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Vera Božičković Popović
"Drawings - New York"

Vera Božičković Popović (1920 Brčko - 2002 Belgrade) was an artist whose works have been part of our vibrant art scene for decades, who captivated with her sophisticated femininity and convincing creative imagination applied in painting, drawing, tapestry, theater and film costume, and who created a significant oeuvre within the national art scene of the second half of the 20th century. She graduated from the Academy of Fine Arts in Belgrade in 1949, in the class of prof. Marko Čelebonović, and two years earlier she took part in the activities of the Zadar Group. She was a member of the Association of Serbian Artists LADA. She spent a long time in Paris, and in the eighties she returned to America with her husband Mića Popović and their son Jovan. She started having solo exhibitions from 1956, in Belgrade, Sombor, Rovinj, Kragujevac, Topola, Bijeljina, Loznica, as well as participating in many important national and international group exhibitions. She received several awards, and her works are included in public and private collections in the country and abroad. Critics followed and evaluated the work of Vera Božičković, emphasizing in their texts the author's contribution to the aesthetics of Informel - from the apologist of this poetics - Lazar Trifnović, to texts by Miodrag Protić, Radomir Konstantinović, Ješa Denegri, Zoran Markuš, and the monographic study ofJovan Despotović.


Vera Božičković Popović, The Graphic Collective Gallery, 1956 (from photo-archive of Borba);
Drawing from the New York cycle, 1981

Recognizable for her specific abstract process, the painting of Vera Božičković Popović reached its full expressive potential by the end of the sixties in the form of "sculptural painting" (Jovan Despotović) - a unique contribution to the Yugoslav informel. In relation to the dominant poetic trajectory of her painting, the exhibition organized in the Graphic Collective in September 1981 "Drawings - New York" was a double novelty and a surprise. Although the reflection of urban environments has been present in Serbian art, especially that of local and European centers, primarily Paris, the artistic impressions of the American megalopolis as a "geometric synthesis of glass and concrete" (Z. Markuš) represented a significant creative step forward at the time. The painting of matter gave way to expressive drawing, and the choice of motifs and different treatment of surfaces in the realization of the works brought back space to the center of the stage. These drawings were focused on some of the striking symbols of New York, highlighted by the names of the works: Third Avenue I, St. Mary's Cathedral, St. Patrick of Fifth Avenue II, Chrysler Building in the Mirror, etc. Somewhere between being representational and illusory, these projections of sharp architectural verticals have subordinated the mimetic aspect to the psychological observation of space, which at times acts like "an expressionist nightmare" (Z. Markuš). In the foreword to the catalog, analyzing the two basic models applied by the painter - the mirror option and the painting within the painting - Lazar Trifunović talks about the possibilities of a self-space in which “the painter does not show what is really in front of her, but a space she is in and perceives more as a psychological than a physical phenomenon. Božičković skillfully used that monumental mirror that absorbs and attracts the surrounding shapes as a compositional basis upon which drawings emerge with a developed contrast between a strict geometric grid and the broken lines of the imaginary world in the mirror". Emphasizing the lucidity of the artist's creative perception, Trifunović writes about the new connotations, metaphorical and symbolic meanings of her paintings, elegiac atmosphere and harmony of different effects, and the contrast of "real and imaginary, organization and entropy, reality and dream".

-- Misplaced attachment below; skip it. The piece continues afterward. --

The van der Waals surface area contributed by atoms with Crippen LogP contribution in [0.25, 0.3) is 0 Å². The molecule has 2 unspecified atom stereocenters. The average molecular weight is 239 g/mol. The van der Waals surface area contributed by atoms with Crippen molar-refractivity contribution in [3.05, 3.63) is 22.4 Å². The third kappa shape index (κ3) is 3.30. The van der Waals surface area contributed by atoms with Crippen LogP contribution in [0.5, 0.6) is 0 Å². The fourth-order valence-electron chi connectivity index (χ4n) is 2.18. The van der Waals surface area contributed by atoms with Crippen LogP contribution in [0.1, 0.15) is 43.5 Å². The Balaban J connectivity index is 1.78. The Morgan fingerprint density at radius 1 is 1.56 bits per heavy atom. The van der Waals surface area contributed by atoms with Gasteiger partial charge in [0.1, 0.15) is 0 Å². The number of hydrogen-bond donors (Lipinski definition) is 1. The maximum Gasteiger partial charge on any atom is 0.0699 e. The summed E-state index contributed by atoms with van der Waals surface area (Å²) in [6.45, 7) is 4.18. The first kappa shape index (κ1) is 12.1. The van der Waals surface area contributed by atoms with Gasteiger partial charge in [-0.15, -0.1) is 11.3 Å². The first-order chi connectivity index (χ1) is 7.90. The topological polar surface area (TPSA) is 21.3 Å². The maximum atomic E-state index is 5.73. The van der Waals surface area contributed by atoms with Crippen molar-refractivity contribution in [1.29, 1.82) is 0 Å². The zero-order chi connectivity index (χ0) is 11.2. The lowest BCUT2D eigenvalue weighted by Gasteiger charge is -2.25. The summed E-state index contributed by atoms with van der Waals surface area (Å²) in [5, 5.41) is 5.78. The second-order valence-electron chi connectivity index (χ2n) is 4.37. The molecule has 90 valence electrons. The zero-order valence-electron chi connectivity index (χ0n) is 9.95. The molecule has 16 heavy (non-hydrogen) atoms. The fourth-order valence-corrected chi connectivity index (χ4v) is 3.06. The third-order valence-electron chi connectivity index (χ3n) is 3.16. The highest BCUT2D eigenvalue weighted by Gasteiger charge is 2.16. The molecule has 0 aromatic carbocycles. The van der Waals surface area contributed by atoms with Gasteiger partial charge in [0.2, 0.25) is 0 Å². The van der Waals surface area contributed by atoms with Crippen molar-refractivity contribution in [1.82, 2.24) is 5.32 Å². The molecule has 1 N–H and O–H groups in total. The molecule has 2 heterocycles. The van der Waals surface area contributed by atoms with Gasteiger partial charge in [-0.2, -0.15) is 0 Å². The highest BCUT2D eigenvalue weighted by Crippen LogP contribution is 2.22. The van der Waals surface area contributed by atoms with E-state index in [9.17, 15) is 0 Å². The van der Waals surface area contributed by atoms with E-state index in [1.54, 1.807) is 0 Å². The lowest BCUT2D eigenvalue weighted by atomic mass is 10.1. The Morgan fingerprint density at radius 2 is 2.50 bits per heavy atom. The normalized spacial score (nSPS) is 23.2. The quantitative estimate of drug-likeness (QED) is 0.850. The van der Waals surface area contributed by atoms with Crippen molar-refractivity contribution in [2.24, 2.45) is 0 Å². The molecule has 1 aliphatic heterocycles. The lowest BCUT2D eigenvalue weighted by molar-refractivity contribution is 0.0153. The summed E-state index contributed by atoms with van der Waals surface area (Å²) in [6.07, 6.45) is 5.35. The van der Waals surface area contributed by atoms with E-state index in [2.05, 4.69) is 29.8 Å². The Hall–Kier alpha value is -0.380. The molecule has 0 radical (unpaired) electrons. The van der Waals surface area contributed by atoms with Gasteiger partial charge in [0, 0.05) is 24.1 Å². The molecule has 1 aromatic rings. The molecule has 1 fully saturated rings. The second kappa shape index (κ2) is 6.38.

Translation from Serbian: Dunja Karanović

Invitation for the exhibition of Vera Božičković Popović "Drawings - New York", September 1981



Graphic Collective Gallery, Dragoslava Jovanovića 11, Belgrade, Weekdays 12 - 20h, Saturdays 12 - 17h, Sundays closed
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